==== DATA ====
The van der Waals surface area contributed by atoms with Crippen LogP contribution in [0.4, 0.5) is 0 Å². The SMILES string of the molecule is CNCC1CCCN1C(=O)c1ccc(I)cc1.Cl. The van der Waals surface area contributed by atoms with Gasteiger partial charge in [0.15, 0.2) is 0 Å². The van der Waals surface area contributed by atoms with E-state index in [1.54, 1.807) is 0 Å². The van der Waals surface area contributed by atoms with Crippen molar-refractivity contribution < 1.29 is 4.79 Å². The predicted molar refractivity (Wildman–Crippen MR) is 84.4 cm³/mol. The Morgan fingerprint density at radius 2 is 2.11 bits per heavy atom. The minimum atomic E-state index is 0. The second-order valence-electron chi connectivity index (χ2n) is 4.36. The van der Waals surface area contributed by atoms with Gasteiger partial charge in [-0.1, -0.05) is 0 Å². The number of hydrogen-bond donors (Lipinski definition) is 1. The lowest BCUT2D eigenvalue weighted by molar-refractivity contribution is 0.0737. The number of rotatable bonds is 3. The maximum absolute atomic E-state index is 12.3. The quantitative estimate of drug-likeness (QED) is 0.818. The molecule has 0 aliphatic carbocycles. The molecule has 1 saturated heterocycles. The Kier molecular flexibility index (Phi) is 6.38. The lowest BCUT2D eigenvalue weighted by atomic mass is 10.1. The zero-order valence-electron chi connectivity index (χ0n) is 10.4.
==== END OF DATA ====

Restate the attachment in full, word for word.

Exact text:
The van der Waals surface area contributed by atoms with Crippen LogP contribution in [0.4, 0.5) is 0 Å². The SMILES string of the molecule is CNCC1CCCN1C(=O)c1ccc(I)cc1.Cl. The van der Waals surface area contributed by atoms with Gasteiger partial charge in [0.15, 0.2) is 0 Å². The van der Waals surface area contributed by atoms with E-state index in [1.54, 1.807) is 0 Å². The van der Waals surface area contributed by atoms with Crippen molar-refractivity contribution < 1.29 is 4.79 Å². The predicted molar refractivity (Wildman–Crippen MR) is 84.4 cm³/mol. The Morgan fingerprint density at radius 2 is 2.11 bits per heavy atom. The minimum atomic E-state index is 0. The second-order valence-electron chi connectivity index (χ2n) is 4.36. The van der Waals surface area contributed by atoms with Gasteiger partial charge in [-0.1, -0.05) is 0 Å². The number of hydrogen-bond donors (Lipinski definition) is 1. The lowest BCUT2D eigenvalue weighted by molar-refractivity contribution is 0.0737. The number of rotatable bonds is 3. The maximum absolute atomic E-state index is 12.3. The quantitative estimate of drug-likeness (QED) is 0.818. The molecule has 0 aliphatic carbocycles. The molecule has 1 saturated heterocycles. The Kier molecular flexibility index (Phi) is 6.38. The lowest BCUT2D eigenvalue weighted by atomic mass is 10.1. The zero-order valence-electron chi connectivity index (χ0n) is 10.4.